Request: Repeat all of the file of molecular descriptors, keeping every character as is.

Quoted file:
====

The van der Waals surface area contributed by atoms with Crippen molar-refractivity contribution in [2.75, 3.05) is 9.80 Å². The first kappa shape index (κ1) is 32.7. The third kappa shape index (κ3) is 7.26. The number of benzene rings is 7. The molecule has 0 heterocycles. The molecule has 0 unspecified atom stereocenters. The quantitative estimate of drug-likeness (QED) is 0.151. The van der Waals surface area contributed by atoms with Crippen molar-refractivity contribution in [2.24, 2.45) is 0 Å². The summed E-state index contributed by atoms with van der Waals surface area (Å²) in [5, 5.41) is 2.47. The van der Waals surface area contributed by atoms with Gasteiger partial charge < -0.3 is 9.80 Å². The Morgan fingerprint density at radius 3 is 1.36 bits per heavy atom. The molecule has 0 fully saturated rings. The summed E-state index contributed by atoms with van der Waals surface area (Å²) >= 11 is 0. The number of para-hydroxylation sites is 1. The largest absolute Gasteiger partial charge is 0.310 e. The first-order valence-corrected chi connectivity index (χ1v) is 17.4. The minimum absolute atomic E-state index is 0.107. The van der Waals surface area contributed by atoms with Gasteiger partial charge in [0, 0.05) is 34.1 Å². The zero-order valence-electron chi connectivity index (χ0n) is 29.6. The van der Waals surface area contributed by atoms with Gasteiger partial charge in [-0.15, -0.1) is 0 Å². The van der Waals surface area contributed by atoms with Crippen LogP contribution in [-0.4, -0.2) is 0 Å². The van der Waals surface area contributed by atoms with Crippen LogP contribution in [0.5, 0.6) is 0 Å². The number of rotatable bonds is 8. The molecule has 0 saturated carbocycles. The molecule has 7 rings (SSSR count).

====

The van der Waals surface area contributed by atoms with Crippen molar-refractivity contribution in [2.75, 3.05) is 9.80 Å². The first kappa shape index (κ1) is 32.7. The third kappa shape index (κ3) is 7.26. The number of benzene rings is 7. The molecule has 0 heterocycles. The molecule has 0 unspecified atom stereocenters. The quantitative estimate of drug-likeness (QED) is 0.151. The van der Waals surface area contributed by atoms with Crippen molar-refractivity contribution in [2.24, 2.45) is 0 Å². The summed E-state index contributed by atoms with van der Waals surface area (Å²) in [5, 5.41) is 2.47. The van der Waals surface area contributed by atoms with Gasteiger partial charge < -0.3 is 9.80 Å². The Morgan fingerprint density at radius 3 is 1.36 bits per heavy atom. The molecule has 0 fully saturated rings. The summed E-state index contributed by atoms with van der Waals surface area (Å²) >= 11 is 0. The number of para-hydroxylation sites is 1. The largest absolute Gasteiger partial charge is 0.310 e. The first-order valence-corrected chi connectivity index (χ1v) is 17.4. The minimum absolute atomic E-state index is 0.107. The van der Waals surface area contributed by atoms with Gasteiger partial charge in [0, 0.05) is 34.1 Å². The zero-order valence-electron chi connectivity index (χ0n) is 29.6. The van der Waals surface area contributed by atoms with Gasteiger partial charge in [-0.15, -0.1) is 0 Å². The van der Waals surface area contributed by atoms with Crippen LogP contribution in [-0.4, -0.2) is 0 Å². The van der Waals surface area contributed by atoms with Crippen LogP contribution in [0.5, 0.6) is 0 Å². The number of rotatable bonds is 8. The molecule has 0 saturated carbocycles. The molecule has 7 rings (SSSR count).